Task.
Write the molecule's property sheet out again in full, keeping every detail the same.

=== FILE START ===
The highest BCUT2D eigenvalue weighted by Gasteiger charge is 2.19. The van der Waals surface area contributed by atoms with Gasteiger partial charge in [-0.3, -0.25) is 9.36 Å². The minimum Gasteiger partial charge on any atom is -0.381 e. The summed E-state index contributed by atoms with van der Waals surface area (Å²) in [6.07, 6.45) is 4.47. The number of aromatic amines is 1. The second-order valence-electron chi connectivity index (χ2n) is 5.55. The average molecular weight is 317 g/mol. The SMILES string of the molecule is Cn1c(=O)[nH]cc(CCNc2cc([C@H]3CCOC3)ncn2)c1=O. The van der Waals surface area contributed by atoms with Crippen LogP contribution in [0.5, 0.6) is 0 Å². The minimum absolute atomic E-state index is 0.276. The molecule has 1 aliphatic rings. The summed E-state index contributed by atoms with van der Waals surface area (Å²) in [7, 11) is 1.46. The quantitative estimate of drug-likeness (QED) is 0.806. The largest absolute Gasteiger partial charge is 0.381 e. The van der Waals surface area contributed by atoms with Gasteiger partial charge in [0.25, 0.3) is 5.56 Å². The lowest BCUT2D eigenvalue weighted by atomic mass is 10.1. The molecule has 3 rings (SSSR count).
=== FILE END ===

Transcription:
The highest BCUT2D eigenvalue weighted by Gasteiger charge is 2.19. The van der Waals surface area contributed by atoms with Gasteiger partial charge in [-0.3, -0.25) is 9.36 Å². The minimum Gasteiger partial charge on any atom is -0.381 e. The summed E-state index contributed by atoms with van der Waals surface area (Å²) in [6.07, 6.45) is 4.47. The number of aromatic amines is 1. The second-order valence-electron chi connectivity index (χ2n) is 5.55. The average molecular weight is 317 g/mol. The SMILES string of the molecule is Cn1c(=O)[nH]cc(CCNc2cc([C@H]3CCOC3)ncn2)c1=O. The van der Waals surface area contributed by atoms with Crippen LogP contribution in [0.5, 0.6) is 0 Å². The minimum absolute atomic E-state index is 0.276. The molecule has 1 aliphatic rings. The summed E-state index contributed by atoms with van der Waals surface area (Å²) in [7, 11) is 1.46. The quantitative estimate of drug-likeness (QED) is 0.806. The largest absolute Gasteiger partial charge is 0.381 e. The van der Waals surface area contributed by atoms with Gasteiger partial charge in [0.25, 0.3) is 5.56 Å². The lowest BCUT2D eigenvalue weighted by atomic mass is 10.1. The molecule has 3 rings (SSSR count).